Davis, Calif., Sep 26, 2013 -- Last week at the White House Eisenhower Executive Office Building the White House Rural Council and Agriculture Secretary Tom Vilsack hosted a regional economic development forum with representatives from across the country to discuss ways to replicate successful regional economic development strategies.
Attendees included Valerie Klinefelter of Central Sierra Resource Conservation and Development Council, in Jackson, Calif. The organization received a $250,000 Rural Business Opportunity Grant in 2010 to provide technical assistance for regional development activities in California.
"California has embraced regional economic development strategies as a means to both improve economic opportunities for many of our rural areas, and to create a link between our urban and rural areas," said USDA Rural Development State Director Glenda Humiston. "We currently have five strong regional efforts underway, as well as statewide efforts such as the California Financial Opportunities Roundtable thanks in part to the work of Valerie’s group."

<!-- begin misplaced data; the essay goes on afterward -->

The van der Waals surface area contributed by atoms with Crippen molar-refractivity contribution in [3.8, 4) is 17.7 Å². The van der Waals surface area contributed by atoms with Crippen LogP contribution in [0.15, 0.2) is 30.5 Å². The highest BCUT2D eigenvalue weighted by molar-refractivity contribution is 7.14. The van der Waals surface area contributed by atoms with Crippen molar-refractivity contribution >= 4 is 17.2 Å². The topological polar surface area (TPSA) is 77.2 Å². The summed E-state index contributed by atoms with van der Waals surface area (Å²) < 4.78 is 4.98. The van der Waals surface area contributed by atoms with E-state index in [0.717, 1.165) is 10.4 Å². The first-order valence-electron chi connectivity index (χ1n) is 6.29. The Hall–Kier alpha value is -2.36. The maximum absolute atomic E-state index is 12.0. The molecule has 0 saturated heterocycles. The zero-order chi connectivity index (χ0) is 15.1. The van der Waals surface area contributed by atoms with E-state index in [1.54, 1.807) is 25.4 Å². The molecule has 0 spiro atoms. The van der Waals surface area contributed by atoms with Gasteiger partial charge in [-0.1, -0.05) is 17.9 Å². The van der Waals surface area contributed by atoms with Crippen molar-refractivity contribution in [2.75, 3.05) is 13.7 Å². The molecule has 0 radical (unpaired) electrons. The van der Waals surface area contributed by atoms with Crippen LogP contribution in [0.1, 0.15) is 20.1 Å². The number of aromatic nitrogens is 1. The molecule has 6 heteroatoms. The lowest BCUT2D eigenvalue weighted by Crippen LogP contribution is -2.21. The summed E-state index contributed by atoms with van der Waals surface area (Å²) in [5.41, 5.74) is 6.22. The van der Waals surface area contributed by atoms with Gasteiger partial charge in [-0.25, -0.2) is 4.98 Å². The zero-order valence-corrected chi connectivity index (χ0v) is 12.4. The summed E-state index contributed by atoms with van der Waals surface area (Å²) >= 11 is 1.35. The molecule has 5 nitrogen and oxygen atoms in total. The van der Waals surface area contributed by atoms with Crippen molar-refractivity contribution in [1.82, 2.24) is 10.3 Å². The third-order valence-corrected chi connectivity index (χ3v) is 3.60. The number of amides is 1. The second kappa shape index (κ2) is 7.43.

During the forum, Vilsack also announced funding for two projects that support regional and economic development in California. Fresno Community Development Financial Institution will be able to continue its regional economic development work because it has been selected for a $500,000 Intermediary Relending Program loan to support business development in the Central Valley. The organization will re-lend the money to public and non-profit groups that will establish revolving loan funds to support local businesses.
Blue Lake Rancheria will also receive a $47,960 Rural Business Opportunity Grant to do a feasibility study and develop a business plan for operating a woody biomass power plant in Humboldt, Calif.
Funding for each award is contingent upon the recipient meeting the terms of the loan or grant agreement.
USDA, through its Rural Development mission area, has a portfolio of programs designed to improve the economic stability of rural communities, businesses, residents, farmers and ranchers and improve the quality of life in rural America.
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